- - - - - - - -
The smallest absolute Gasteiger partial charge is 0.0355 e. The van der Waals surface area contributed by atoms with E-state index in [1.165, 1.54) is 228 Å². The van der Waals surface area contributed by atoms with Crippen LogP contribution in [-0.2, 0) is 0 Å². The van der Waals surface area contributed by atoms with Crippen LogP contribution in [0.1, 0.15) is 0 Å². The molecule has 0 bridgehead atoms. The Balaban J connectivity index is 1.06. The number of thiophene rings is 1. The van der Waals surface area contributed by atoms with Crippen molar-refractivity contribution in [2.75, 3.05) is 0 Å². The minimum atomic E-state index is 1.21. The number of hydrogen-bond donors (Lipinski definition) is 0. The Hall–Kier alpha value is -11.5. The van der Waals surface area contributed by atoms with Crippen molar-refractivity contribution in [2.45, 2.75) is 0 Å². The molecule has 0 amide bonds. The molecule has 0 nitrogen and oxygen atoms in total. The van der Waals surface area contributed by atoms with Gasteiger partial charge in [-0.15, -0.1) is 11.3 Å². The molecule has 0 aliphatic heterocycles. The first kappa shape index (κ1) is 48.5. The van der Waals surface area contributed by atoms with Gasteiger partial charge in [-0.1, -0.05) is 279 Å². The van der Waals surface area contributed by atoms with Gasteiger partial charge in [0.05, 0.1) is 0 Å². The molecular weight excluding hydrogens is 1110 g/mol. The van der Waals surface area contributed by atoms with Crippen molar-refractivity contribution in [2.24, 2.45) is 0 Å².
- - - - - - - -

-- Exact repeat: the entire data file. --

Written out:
The smallest absolute Gasteiger partial charge is 0.0355 e. The van der Waals surface area contributed by atoms with E-state index in [1.165, 1.54) is 228 Å². The van der Waals surface area contributed by atoms with Crippen LogP contribution in [-0.2, 0) is 0 Å². The van der Waals surface area contributed by atoms with Crippen LogP contribution in [0.1, 0.15) is 0 Å². The molecule has 0 bridgehead atoms. The Balaban J connectivity index is 1.06. The number of thiophene rings is 1. The van der Waals surface area contributed by atoms with Crippen molar-refractivity contribution in [2.75, 3.05) is 0 Å². The minimum atomic E-state index is 1.21. The number of hydrogen-bond donors (Lipinski definition) is 0. The Hall–Kier alpha value is -11.5. The van der Waals surface area contributed by atoms with Crippen molar-refractivity contribution in [2.45, 2.75) is 0 Å². The molecule has 0 amide bonds. The molecule has 0 nitrogen and oxygen atoms in total. The van der Waals surface area contributed by atoms with Gasteiger partial charge in [-0.15, -0.1) is 11.3 Å². The molecule has 0 aliphatic heterocycles. The first kappa shape index (κ1) is 48.5. The van der Waals surface area contributed by atoms with Gasteiger partial charge in [-0.1, -0.05) is 279 Å². The van der Waals surface area contributed by atoms with Gasteiger partial charge in [0.05, 0.1) is 0 Å². The molecular weight excluding hydrogens is 1110 g/mol. The van der Waals surface area contributed by atoms with Crippen molar-refractivity contribution in [2.24, 2.45) is 0 Å².